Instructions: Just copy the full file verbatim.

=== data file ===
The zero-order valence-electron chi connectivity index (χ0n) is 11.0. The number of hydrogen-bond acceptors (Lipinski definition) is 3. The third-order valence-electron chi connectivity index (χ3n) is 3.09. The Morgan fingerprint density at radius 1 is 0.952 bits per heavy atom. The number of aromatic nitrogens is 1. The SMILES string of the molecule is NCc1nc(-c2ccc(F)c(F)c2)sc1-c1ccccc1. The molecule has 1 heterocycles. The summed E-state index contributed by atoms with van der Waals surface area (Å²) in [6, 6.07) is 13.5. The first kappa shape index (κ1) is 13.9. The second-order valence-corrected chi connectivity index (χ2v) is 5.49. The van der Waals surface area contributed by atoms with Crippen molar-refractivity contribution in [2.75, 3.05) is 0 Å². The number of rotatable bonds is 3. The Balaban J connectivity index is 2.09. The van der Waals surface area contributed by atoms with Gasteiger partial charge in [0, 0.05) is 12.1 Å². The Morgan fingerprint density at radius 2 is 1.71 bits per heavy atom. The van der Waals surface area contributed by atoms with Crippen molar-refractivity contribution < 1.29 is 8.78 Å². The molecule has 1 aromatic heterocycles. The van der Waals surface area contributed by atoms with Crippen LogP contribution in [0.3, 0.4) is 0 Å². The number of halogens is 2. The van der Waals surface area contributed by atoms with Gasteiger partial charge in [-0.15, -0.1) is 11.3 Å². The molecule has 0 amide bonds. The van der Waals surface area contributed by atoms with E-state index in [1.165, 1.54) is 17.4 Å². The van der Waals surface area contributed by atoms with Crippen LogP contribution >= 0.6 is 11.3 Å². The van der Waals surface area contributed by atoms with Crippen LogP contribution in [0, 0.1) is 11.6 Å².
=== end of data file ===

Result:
The zero-order valence-electron chi connectivity index (χ0n) is 11.0. The number of hydrogen-bond acceptors (Lipinski definition) is 3. The third-order valence-electron chi connectivity index (χ3n) is 3.09. The Morgan fingerprint density at radius 1 is 0.952 bits per heavy atom. The number of aromatic nitrogens is 1. The SMILES string of the molecule is NCc1nc(-c2ccc(F)c(F)c2)sc1-c1ccccc1. The molecule has 1 heterocycles. The summed E-state index contributed by atoms with van der Waals surface area (Å²) in [6, 6.07) is 13.5. The first kappa shape index (κ1) is 13.9. The second-order valence-corrected chi connectivity index (χ2v) is 5.49. The van der Waals surface area contributed by atoms with Crippen molar-refractivity contribution in [2.75, 3.05) is 0 Å². The number of rotatable bonds is 3. The Balaban J connectivity index is 2.09. The van der Waals surface area contributed by atoms with Gasteiger partial charge in [0, 0.05) is 12.1 Å². The Morgan fingerprint density at radius 2 is 1.71 bits per heavy atom. The van der Waals surface area contributed by atoms with Crippen molar-refractivity contribution < 1.29 is 8.78 Å². The molecule has 1 aromatic heterocycles. The van der Waals surface area contributed by atoms with Crippen LogP contribution in [0.3, 0.4) is 0 Å². The number of halogens is 2. The van der Waals surface area contributed by atoms with Gasteiger partial charge in [-0.15, -0.1) is 11.3 Å². The molecule has 0 amide bonds. The van der Waals surface area contributed by atoms with E-state index in [1.165, 1.54) is 17.4 Å². The van der Waals surface area contributed by atoms with Crippen LogP contribution >= 0.6 is 11.3 Å². The van der Waals surface area contributed by atoms with Crippen LogP contribution in [0, 0.1) is 11.6 Å².